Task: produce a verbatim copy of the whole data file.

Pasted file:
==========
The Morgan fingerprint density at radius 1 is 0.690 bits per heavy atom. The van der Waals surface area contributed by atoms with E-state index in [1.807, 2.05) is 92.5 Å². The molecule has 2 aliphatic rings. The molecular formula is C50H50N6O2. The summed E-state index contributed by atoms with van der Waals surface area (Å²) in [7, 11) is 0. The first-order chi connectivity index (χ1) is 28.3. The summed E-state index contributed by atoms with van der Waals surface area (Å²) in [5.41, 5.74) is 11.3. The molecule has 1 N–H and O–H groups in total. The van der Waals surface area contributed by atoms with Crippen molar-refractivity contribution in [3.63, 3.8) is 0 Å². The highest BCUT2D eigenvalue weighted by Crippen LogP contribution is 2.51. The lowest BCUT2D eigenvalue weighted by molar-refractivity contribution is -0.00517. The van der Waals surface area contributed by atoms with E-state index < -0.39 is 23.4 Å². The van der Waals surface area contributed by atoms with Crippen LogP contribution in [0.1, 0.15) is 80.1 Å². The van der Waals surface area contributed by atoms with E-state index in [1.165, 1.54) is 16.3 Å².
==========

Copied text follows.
The Morgan fingerprint density at radius 1 is 0.690 bits per heavy atom. The van der Waals surface area contributed by atoms with E-state index in [1.807, 2.05) is 92.5 Å². The molecule has 2 aliphatic rings. The molecular formula is C50H50N6O2. The summed E-state index contributed by atoms with van der Waals surface area (Å²) in [7, 11) is 0. The first-order chi connectivity index (χ1) is 28.3. The summed E-state index contributed by atoms with van der Waals surface area (Å²) in [5.41, 5.74) is 11.3. The molecule has 1 N–H and O–H groups in total. The van der Waals surface area contributed by atoms with Crippen molar-refractivity contribution in [3.63, 3.8) is 0 Å². The highest BCUT2D eigenvalue weighted by Crippen LogP contribution is 2.51. The lowest BCUT2D eigenvalue weighted by molar-refractivity contribution is -0.00517. The van der Waals surface area contributed by atoms with E-state index < -0.39 is 23.4 Å². The van der Waals surface area contributed by atoms with Crippen LogP contribution in [0.1, 0.15) is 80.1 Å². The van der Waals surface area contributed by atoms with E-state index in [1.165, 1.54) is 16.3 Å².